Showing posts with label time. Show all posts
Showing posts with label time. Show all posts

The Slow Crawl of Time Before a Trip

Salvador Dali gets it
Oh Dear Little Baby Jesus in your golden fleeced diaper! This week is going to crawl. For sure the first two days of it.

I have today and tomorrow to wrap up any loose ends and then Wednesday is an off day for final prep before the sixth edition of "Assault on the Salt" happens. We leave out early Thursday morning and I hope to be cast netting bait by 2PM Thursday.

Waves of cold fronts are coming in, cooling off the waters and some large trout are being caught. I cannot wait! Even better will be the night fishing around the lights and my blazed out blue SuperNova lit Outback. I'll be fishing with the drive out mostly this trip but I don't plan on having to cover tons of water. Copano Bay on the Texas Coast is chock full of put in and take out spots. With the kayak trailer finished, we'll load up quickly and move from spot to spot if needed.

Friday some of my friends from the Dallas area are heading down and staying just across the bridge from us. With that kind of man power in the water hopefully we can find fish and get after it. I plan on taking lots of pictures this trip but little to no video.

I feel like video is best left to those guys who love it. Bobby, Alan, Rex, Rob and all the others in the kayak world do great stuff. Maybe someday I'll get back to it but my JoBu superstitious streak has me cautious and I don't want to spend my time away worrying about battery life and angles. Maybe another time.

Emails are slow coming in today. Apparently the cool weather has everyone a little sluggish. Might be time to make yet another list of all the gear I need to take, cross reference tide charts and plan where to eat lunch on Thursday.

Maybe I'll watch a few YouTube videos tonight of Rob Choi, Robert Field and Tino Medietta.

Is it Wednesday yet?

Are Sponsorships Not What You Think?

Chad Hoover
Last week when I wrote the "Want to Be Sponsored?" piece,  I heard from people in 32 different countries. Some were mad, some angry, some thought I was clueless, some agreed but what became evidently clear is that the definitions of the different levels were muddy and in some cases not even known.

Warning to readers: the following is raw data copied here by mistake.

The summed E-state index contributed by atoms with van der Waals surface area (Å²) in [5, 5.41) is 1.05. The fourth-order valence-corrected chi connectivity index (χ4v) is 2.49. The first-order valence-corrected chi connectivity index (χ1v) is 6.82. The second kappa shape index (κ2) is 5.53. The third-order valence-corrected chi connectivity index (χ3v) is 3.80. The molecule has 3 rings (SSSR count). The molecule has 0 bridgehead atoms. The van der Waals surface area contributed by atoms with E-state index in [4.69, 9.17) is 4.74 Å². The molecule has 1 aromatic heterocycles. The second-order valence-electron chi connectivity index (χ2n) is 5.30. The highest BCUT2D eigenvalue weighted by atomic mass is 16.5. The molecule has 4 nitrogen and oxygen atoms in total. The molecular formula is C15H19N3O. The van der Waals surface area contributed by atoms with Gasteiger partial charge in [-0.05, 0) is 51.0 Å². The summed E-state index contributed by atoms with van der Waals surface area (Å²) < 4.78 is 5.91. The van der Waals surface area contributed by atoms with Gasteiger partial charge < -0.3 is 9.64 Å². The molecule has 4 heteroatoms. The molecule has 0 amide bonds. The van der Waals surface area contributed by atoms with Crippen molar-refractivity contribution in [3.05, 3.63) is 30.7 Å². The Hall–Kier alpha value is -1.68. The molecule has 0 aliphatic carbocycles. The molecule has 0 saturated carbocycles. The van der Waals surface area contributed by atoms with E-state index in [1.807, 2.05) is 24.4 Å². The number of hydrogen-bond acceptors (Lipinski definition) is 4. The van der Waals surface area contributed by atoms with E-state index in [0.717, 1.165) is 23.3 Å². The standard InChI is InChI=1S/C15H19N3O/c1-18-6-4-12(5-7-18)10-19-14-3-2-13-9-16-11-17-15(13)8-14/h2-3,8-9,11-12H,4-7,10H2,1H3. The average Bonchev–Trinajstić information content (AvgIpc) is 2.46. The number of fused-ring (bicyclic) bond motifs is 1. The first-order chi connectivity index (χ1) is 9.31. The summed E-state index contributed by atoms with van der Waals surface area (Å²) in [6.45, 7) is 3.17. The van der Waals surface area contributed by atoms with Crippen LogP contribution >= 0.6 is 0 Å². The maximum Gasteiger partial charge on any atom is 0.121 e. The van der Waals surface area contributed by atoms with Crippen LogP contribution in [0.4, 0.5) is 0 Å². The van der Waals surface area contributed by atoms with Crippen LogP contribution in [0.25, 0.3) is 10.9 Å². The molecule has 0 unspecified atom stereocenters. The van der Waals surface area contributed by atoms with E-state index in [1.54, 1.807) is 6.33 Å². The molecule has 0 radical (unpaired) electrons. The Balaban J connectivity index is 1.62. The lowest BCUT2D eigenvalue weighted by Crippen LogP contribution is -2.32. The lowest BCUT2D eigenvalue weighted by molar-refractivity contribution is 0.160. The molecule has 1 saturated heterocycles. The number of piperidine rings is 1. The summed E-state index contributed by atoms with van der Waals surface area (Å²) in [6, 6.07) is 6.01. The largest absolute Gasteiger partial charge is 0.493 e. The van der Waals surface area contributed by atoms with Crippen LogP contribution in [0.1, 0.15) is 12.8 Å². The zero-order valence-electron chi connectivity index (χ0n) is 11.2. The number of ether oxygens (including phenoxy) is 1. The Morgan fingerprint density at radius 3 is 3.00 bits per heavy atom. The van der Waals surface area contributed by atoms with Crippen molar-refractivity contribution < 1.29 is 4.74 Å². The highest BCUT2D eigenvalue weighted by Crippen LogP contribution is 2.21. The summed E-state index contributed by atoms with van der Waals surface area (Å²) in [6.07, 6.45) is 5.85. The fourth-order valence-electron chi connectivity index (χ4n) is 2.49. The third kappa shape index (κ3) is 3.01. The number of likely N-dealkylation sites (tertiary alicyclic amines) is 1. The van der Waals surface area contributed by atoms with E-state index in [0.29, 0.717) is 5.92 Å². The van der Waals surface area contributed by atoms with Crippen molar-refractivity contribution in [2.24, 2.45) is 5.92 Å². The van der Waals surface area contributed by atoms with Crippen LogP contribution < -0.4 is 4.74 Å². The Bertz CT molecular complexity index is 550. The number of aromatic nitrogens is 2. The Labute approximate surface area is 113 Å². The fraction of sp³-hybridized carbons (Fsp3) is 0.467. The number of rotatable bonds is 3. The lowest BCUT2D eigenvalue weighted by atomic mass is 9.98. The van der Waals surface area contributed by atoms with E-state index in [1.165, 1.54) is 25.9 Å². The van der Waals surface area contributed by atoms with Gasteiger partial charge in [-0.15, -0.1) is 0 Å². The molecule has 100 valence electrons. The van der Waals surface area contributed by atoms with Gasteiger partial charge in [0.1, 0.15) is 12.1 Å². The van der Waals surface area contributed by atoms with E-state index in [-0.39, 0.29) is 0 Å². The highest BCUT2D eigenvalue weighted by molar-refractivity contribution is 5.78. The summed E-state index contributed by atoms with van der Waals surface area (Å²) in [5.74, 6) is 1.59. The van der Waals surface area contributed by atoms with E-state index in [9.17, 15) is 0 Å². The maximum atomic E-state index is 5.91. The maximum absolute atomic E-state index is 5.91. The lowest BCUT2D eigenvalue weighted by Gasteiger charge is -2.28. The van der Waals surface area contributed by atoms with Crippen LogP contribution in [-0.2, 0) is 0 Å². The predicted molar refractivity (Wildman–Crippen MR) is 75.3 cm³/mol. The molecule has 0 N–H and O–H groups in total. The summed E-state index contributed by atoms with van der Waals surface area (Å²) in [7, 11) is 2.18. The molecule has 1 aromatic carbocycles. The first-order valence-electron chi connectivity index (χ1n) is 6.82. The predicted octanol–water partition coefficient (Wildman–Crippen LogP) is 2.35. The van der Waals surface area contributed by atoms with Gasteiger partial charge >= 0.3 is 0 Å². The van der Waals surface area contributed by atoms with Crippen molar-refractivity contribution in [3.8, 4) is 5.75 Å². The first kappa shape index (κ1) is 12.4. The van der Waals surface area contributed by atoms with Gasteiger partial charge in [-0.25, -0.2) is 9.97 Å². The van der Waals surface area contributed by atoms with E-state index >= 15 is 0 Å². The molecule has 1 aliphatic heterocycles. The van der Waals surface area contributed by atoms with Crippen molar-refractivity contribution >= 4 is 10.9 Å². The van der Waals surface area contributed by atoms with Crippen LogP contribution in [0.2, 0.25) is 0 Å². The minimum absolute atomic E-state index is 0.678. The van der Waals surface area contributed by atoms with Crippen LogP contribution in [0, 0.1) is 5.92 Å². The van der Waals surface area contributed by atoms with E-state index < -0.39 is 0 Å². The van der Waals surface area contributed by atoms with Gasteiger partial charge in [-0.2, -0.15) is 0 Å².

Luckily, Chad Hoover who has worn hats as a business owner, tv show host, manufacturers rep, pro staff director, kayak fisherman and brand rep chimed in. He saw what I saw: misconceptions and half truths. Chad wanted to give an outline of what the different levels were from a business and manufacturer rep's standpoint as well as someone who had climbed through them all. It may not hold true for all companies but it does for a lot of them. Actually most of them.

You want the inside scoop? The real deal from Hoover himself? Here it is.

We'll start first with definitions.

Level 1- Field Staff

At this level, a fisherman will typically get some stickers, maybe a hat or shirt and a discount. Usually the discount is less than 20%. There are few expectations for these folks except to say good things about the product.

Level 2- Pro Deal

At this level you are doing some significant things for a company. Maybe it's blogging, videos, pictures, social media and some trade shows. You conduct yourself in a manner consistent with company values and may do a few seminars or speaking events. The discount increases at this level and is usually 20-30%.

Level 3- Pro Staff

One of the most over used terms in the industry, Pro Staff means just that. You are a Pro on the company's Staff. People that work at headquarters know your name even if you don't work in that city. They seek out your advice on product development and deployment. You have a public presence and insider information. You know what new stuff is coming down the pipe well before the public and most of the time, you've been involved with it in some form or fashion. You get good discounts (30-50%) and some free product as well depending on the company.